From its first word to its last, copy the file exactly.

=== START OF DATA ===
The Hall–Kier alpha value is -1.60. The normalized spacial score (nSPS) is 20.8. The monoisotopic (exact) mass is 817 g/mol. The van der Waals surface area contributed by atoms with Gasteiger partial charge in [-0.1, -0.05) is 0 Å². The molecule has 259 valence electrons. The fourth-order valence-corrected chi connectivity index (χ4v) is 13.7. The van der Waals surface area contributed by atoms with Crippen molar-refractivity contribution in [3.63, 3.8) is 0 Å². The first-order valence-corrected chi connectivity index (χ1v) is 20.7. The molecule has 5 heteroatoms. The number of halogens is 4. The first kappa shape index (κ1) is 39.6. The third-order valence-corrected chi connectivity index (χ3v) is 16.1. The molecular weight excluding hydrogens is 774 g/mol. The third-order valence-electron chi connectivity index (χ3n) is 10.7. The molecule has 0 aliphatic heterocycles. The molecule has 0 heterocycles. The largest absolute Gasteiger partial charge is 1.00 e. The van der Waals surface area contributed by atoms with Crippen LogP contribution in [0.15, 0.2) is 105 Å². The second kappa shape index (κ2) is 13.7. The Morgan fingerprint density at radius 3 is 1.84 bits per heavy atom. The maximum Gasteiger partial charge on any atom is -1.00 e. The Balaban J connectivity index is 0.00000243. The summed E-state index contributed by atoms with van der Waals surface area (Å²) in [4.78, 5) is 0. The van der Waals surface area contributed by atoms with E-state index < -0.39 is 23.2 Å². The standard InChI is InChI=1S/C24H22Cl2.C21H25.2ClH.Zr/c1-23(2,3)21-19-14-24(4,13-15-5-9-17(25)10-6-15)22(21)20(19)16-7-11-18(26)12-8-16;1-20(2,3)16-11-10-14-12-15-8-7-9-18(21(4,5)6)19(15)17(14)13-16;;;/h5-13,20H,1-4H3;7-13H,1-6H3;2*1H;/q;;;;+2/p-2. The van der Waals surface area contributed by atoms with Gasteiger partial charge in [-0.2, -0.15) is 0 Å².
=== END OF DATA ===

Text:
The Hall–Kier alpha value is -1.60. The normalized spacial score (nSPS) is 20.8. The monoisotopic (exact) mass is 817 g/mol. The van der Waals surface area contributed by atoms with Gasteiger partial charge in [-0.1, -0.05) is 0 Å². The molecule has 259 valence electrons. The fourth-order valence-corrected chi connectivity index (χ4v) is 13.7. The van der Waals surface area contributed by atoms with Crippen molar-refractivity contribution in [3.63, 3.8) is 0 Å². The first-order valence-corrected chi connectivity index (χ1v) is 20.7. The molecule has 5 heteroatoms. The number of halogens is 4. The first kappa shape index (κ1) is 39.6. The third-order valence-corrected chi connectivity index (χ3v) is 16.1. The molecular weight excluding hydrogens is 774 g/mol. The third-order valence-electron chi connectivity index (χ3n) is 10.7. The molecule has 0 aliphatic heterocycles. The molecule has 0 heterocycles. The largest absolute Gasteiger partial charge is 1.00 e. The van der Waals surface area contributed by atoms with Crippen LogP contribution in [0.15, 0.2) is 105 Å². The second kappa shape index (κ2) is 13.7. The Morgan fingerprint density at radius 3 is 1.84 bits per heavy atom. The maximum Gasteiger partial charge on any atom is -1.00 e. The Balaban J connectivity index is 0.00000243. The summed E-state index contributed by atoms with van der Waals surface area (Å²) in [4.78, 5) is 0. The van der Waals surface area contributed by atoms with E-state index < -0.39 is 23.2 Å². The standard InChI is InChI=1S/C24H22Cl2.C21H25.2ClH.Zr/c1-23(2,3)21-19-14-24(4,13-15-5-9-17(25)10-6-15)22(21)20(19)16-7-11-18(26)12-8-16;1-20(2,3)16-11-10-14-12-15-8-7-9-18(21(4,5)6)19(15)17(14)13-16;;;/h5-13,20H,1-4H3;7-13H,1-6H3;2*1H;/q;;;;+2/p-2. The van der Waals surface area contributed by atoms with Gasteiger partial charge in [-0.2, -0.15) is 0 Å².